The Trump administration is on a diplomatic mission to persuade other countries to step up their criticism of China for human rights violations against Muslims in Xinjiang.
The US bid for more support in isolating Beijing over Xinjiang comes at a sensitive phase in its relations, as both countries are locked in intense negotiations to resolve their trade war. Liu He, China’s vice-premier, is heading to Washington this week for a new round of talks with Robert Lighthizer, the US trade representative, and Steven Mnuchin, the Treasury secretary, which are due to begin on Thursday.
There is no guarantee the US campaign for a more global front against China over the northwestern region of Xinjiang will succeed. Its attempts to persuade other countries to reject 5G technology sold by Huawei, the Chinese telecommunications network company, which many American officials believe to be a security threat, have had mixed results. Despite Washington’s calls to be wary, many countries — including US allies — have bolstered their commercial relationships with China.
According to people familiar with the matter, the US state department has intensified conversations with EU member states and several Asian nations in recent weeks, urging them to be more “vocal” in attacking Beijing over the mass detention of more than 1m Uighurs, the Muslim ethnic group native to the region.
An unclassified state department document distributed in March by US officials to foreign diplomats included accounts of abuse collected by advocacy groups and media organisations, satellite imagery showing the expansion of detention facilities in the region, and cited five main goals of Chinese policy in Xinjiang. These included Beijing’s desire to “block and divide global criticism” to “weaken Muslim/Turkic voices internationally” and the “sinicisation of Islam”, according to the document seen by the Financial Times.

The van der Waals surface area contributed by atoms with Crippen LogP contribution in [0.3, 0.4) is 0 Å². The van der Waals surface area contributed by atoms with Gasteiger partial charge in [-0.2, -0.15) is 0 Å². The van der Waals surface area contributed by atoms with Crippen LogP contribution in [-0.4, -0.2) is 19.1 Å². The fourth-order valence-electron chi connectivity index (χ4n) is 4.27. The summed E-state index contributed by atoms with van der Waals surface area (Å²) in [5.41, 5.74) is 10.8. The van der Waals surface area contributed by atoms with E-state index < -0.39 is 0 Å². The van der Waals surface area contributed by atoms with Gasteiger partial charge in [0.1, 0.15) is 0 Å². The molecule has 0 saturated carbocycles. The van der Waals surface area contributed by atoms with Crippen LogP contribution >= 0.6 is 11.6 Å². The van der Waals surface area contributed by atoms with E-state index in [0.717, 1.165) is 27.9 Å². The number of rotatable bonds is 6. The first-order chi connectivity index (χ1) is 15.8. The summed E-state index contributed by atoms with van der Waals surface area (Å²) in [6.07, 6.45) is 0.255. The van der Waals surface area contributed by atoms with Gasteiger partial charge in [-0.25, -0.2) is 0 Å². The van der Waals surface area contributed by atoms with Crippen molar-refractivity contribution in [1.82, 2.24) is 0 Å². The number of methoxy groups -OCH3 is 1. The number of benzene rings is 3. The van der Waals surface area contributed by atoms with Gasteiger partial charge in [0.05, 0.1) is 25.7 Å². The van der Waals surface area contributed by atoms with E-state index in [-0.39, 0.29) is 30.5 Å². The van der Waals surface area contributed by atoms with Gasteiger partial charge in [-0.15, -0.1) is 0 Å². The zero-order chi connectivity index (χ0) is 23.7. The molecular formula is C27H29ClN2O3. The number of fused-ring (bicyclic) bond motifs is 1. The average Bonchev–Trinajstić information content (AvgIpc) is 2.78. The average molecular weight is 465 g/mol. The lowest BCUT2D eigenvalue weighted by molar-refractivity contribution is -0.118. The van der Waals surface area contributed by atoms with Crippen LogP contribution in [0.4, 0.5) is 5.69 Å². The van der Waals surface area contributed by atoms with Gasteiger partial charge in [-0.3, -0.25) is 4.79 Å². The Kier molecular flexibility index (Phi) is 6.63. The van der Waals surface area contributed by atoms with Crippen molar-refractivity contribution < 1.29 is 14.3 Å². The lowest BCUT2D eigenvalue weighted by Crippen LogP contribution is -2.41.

The state department did not respond to requests for comment but Mike Pompeo, the US secretary of state, last week in Washington met representatives of the Uighur community, including Mihrigul Tursun, the survivor of a Chinese internment camp. Mr Pompeo called for the end of “repression” and the release of all those who had been “arbitrarily” detained.
“The world cannot afford China’s shameful hypocrisy toward Muslims. On one hand, China abuses more than a million Muslims at home but on the other it protects violent Islamic terrorist groups from sanctions at the UN,” he said on Twitter.
The Trump administration has been selective in its approach to human rights, with critics pointing out that it has refrained from harsh criticism of repressive, authoritarian regimes in Saudi Arabia, an important ally, and even North Korea. Early in his presidency, Mr Trump sought to ban new arrivals in the US from a number of Muslim-majority countries.
Nevertheless, the US administration is trying hard to globalise its campaign against Chinese repression in Xinjiang. But many countries are reluctant to criticise Beijing, given China’s importance as a source of investment. US diplomats were comforted last week when EU ambassadors declined an invitation on short notice from Chinese officials to visit Xinjiang, so that they could gather more information and set their own terms for a visit.
The US, though, has struggled to rally big countries with large Muslim populations to attack China’s treatment of Uighurs. In separate interviews with the Financial Times in March, Joko Widodo, Indonesia’s president, said he “didn’t know the facts” on abuse in Xinjiang and Imran Khan, Pakistan’s prime minister, said he “didn’t know much” about the plight of the Uighurs.
China has rejected criticism that it has developed a network of “gulags” in its restive western region. It said the prison-like camps were “vocational training centres” that provided “deradicalisation education for citizens influenced by extremist ideas”.
The US diplomatic activity on Xinjiang has intensified in recent weeks as the Trump administration faced pressure from American lawmakers of both main political parties to take a tougher stance towards Beijing. Some have even called for the imposition of economic sanctions.
While the trade negotiators will try to keep the Xinjiang issue separate, it could be problematic if it makes hawks in Beijing more nervous of a deal, given that they are already uneasy that Mr Liu may make too many concessions to the US on economic policy.
Nevertheless, Mr Pompeo is pressing ahead, with US officials in Washington discussing the matter with diplomats stationed in the capital, as well as US diplomats raising Xinjiang in national capitals, people close to the matter say.
“The state department is quite active on this issue,” said one European official. “I cannot confirm there is a ‘structured or organised initiative’ on this but there have been several opportunities recently to discuss the issue and the Americans are advocating for being more vocal.”
Additional reporting by Michael Peel in Brussels and Lucy Hornby in Beijing